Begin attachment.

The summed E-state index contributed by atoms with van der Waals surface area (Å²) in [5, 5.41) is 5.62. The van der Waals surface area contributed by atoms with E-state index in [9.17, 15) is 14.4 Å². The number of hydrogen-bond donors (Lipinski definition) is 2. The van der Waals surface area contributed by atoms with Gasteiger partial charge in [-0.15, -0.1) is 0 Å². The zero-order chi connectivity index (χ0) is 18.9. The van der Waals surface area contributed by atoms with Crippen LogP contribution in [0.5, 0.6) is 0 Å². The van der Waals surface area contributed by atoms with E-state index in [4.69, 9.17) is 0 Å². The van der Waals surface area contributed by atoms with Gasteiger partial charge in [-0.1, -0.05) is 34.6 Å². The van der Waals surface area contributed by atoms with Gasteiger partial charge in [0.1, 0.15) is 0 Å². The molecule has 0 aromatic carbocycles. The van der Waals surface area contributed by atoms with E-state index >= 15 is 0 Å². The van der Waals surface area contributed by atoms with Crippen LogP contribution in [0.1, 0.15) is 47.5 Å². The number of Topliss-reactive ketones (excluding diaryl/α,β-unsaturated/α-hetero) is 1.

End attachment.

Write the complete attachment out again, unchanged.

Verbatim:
The summed E-state index contributed by atoms with van der Waals surface area (Å²) in [5, 5.41) is 5.62. The van der Waals surface area contributed by atoms with E-state index in [9.17, 15) is 14.4 Å². The number of hydrogen-bond donors (Lipinski definition) is 2. The van der Waals surface area contributed by atoms with Gasteiger partial charge in [-0.15, -0.1) is 0 Å². The zero-order chi connectivity index (χ0) is 18.9. The van der Waals surface area contributed by atoms with Crippen LogP contribution in [0.5, 0.6) is 0 Å². The van der Waals surface area contributed by atoms with E-state index in [4.69, 9.17) is 0 Å². The van der Waals surface area contributed by atoms with Gasteiger partial charge in [-0.1, -0.05) is 34.6 Å². The van der Waals surface area contributed by atoms with Gasteiger partial charge in [0.1, 0.15) is 0 Å². The molecule has 0 aromatic carbocycles. The van der Waals surface area contributed by atoms with E-state index >= 15 is 0 Å². The van der Waals surface area contributed by atoms with Crippen LogP contribution in [0.1, 0.15) is 47.5 Å². The number of Topliss-reactive ketones (excluding diaryl/α,β-unsaturated/α-hetero) is 1.